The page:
The insistence that we are and were always intended to be a Xian nation is much like other aspects of evangelical Xian belief, where they cherry-pick a few factoids and ignore or deny everything else, it makes me want to taze the whole bunch in hopes the shock makes some of their synapses fire ( Zap! Hey, I just noticed that opinions aren't the same as facts!). Yes, it's true that the Pilgrims were Puritans and Virginians were Church of England and, in fact virtually all the 13 colonies were Xian. That, however, does not mean that in 1776 the founding fathers wanted religion incorporated into their government.
Currently, evangelicals are the most insistent that we were always intended to be a Xian nation. This does a great disservice to their forefathers. The evangelicals at the dawn of our nation were the most adamant supporters of separation of church and state. Heck, Roger Williams, Baptist minister and founder of Rhode Island is credited with first using the term "a wall of separation," when talking about keeping church and state separate. The prevailing attitude at that time was, that anyone who felt their religion needed help from the government, had very weak faith in their religion.
Unlike today, the first generation of US citizens had seen plenty of examples of Xian nations for comparison. They viewed the Church of England as synonymous with the British government from whom they were seeking independence, they'd observed how the Catholic Church controlled the governments of other countries and, many of the people had themselves been driven out of their homes for following the wrong religion.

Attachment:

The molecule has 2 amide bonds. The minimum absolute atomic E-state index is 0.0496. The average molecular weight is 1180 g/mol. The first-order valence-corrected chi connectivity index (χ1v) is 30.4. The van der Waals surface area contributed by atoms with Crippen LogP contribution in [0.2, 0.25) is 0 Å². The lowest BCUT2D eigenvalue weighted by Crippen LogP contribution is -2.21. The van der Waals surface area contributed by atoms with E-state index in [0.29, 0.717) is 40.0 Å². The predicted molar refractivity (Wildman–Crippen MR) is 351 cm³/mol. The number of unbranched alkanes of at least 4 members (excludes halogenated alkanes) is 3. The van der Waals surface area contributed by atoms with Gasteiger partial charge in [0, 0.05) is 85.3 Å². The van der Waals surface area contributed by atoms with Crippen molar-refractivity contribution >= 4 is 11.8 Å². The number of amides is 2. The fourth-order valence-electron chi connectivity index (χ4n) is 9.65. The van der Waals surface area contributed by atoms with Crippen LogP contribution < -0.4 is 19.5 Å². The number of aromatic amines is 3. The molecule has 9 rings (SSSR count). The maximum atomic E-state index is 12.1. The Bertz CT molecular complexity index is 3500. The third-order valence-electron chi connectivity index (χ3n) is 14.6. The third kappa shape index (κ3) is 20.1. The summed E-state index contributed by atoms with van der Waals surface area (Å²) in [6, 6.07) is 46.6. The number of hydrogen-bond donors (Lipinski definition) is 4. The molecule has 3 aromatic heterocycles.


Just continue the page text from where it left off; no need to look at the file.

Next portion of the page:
The colonies themselves were also examples. The Puritans of Mass. didn't come to America for religious freedom so much as they came to isolate themselves from the less conservative religions. They drove out or, in a few cases, killed those who wouldn't convert to the Puritan religion. At the same time, in Virginia, one could not get a government job without joining the C of E. Bigotry against Catholics and Jews was prevalent and it's estimated that only about 15% of the American population were members of a church when the Constitution was written.
All of that history is largely irrelevant since every time the separation or church and state is argued in court, the separation is reiterated. Still we get people standing up at school board or local government meetings insisting we are a Xian nation, therefore we have a right to blah, blah, blah. I think the problem is that since they have the right to freely practice their religion, any opinion shared by a majority of their church congregation must also be their religious right to practice.
They think subjecting the general public to Xian ceremonies is a good idea, then it must be their 1st amendment right. The same is true about what constitutes a fact, what media should be censored, what politician should be elected, what minorities should not be tolerated, or whether miniature marshmallows should top the jello salad at the potluck. It's not opinion; it's their god-given constitutional right. Right?